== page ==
- All around the tech sector, AI is being celebrated, but some technologists warn that workers should beware.
- Kai-Fu Lee, a former Microsoft, Google, and Apple executive, predicts that AI will enrich a relatively few companies at the same time it takes over jobs once filled by people.
- The result will be that the rich get richer and the poor…
Artificial intelligence will widen the chasm that already separates the rich and the poor, warns a former Microsoft and Google executive.
The comments, made by Kai-Fu Lee during a panel discussion at the Artificial Intelligence 2018 Conference in San Francisco on Thursday, weren’t well received.
Of course not. The conference is partly a celebration of AI. The atmosphere among the many researchers and engineers who attended was one of back patting and self congratulations. And who can blame them? Through their efforts, the use of AI is beginning to change industry, and it’s only a matter of time, say many experts, before AI will begin to transform the rest of society.
But then came Kai-Fu Lee’s turn at the mic. An investor who previously oversaw businesses in China for both Microsoft and Google and who also worked many years for Apple, Lee cleared his throat and essentially took a sledge hammer to AI’s kumbaya moment.
First, he acknowledged AI’s many positive contributions, to the environment, healthcare and so on. Then, he said this:
“I think AI will exacerbate wealth and inequality…at the very bottom rank are the people, many of whose jobs will be replaced because they’re routine and AI will do their jobs for them, so it’s actually having a doubling effect on giving more wealth to the wealthiest, creating new AI tycoons at the same time taking away from the poorest of society.”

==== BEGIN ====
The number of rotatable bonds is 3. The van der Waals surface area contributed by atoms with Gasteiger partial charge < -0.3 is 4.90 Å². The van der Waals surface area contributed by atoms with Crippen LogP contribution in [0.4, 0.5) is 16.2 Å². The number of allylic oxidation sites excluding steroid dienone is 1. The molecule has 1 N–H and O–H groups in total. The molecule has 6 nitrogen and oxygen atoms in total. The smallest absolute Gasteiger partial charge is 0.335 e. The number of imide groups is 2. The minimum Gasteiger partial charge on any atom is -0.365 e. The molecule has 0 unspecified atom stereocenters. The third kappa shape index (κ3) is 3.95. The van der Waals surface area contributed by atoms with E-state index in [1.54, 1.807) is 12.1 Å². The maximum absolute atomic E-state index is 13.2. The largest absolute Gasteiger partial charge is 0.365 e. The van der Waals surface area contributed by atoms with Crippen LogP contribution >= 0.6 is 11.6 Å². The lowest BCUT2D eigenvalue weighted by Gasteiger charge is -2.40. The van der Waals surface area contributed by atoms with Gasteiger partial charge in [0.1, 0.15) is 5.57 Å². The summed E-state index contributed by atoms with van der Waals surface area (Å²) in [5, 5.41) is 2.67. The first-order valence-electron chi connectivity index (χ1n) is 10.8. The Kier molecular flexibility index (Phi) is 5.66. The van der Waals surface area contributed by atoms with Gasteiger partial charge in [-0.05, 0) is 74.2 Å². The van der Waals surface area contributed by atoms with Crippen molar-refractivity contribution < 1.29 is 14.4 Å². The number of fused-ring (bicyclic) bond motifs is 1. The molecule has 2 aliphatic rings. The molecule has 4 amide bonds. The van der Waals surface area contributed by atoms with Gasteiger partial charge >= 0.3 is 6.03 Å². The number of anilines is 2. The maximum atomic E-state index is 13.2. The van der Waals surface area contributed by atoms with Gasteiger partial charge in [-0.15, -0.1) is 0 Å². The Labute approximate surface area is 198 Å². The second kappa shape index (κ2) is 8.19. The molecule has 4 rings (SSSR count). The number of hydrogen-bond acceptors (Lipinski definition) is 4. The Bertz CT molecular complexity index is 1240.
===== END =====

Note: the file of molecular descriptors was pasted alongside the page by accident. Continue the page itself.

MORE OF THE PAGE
That’s not the first time someone has predicted AI will bring doom, but few techies talk like this and fewer still at an AI conference. Lee, who has written a book on AI, titled “AI Superpowers, China, Silicon Valley and The New World Order,” said he based his prediction on AI’s requirements. To use it effectively, one needs money, researchers and lots of data. Typically only the big companies or the very rich have access to these.
This echoed a comment issued earlier in the day by Meredith Whittaker, a well-known AI ethicist and researcher, who said that right now only around 7 companies possess the capability to build AI at scale.
“Think about monopolies, how they’re made and maintained,” Lee told journalists. “Typically it’s been access to resource, brand, technology or barrier entry, but now AI gives you more data which makes your product impregnable because you have built a better product. Even if someone else has the money and the brand they can’t beat you because they don’t have… all the data. This will naturally cause the early movers to get bigger.”
There it is. What Lee described is the existential threat that labour leaders and politicians around the world have feared and denounced. Many critics accuse tech tycoons of creating AI to replace workers and fill their pockets with the savings. The way Lee tells it, working people should be afraid.
Tim O’Reilly, whose company O’Reilly Media, organised the conference, was on the panel and he wasn’t having it. He politely rose to the defence of AI and said that he believed the technology would help empower the poor. Then, with the whole room in a funk, Lee was asked whether he thought there were any solutions.
“Well, the brute force solution is redistribution (of wealth),” Lee said, and he sounded cheerless. “Many of us hate to see that but Bill Gates talked about the robot tax. I think more seriously what he means is a very high tax for very highly profitable companies. Some people talk about universal basic income. I actually think that it’s a very flawed idea but it’s a very good start.”
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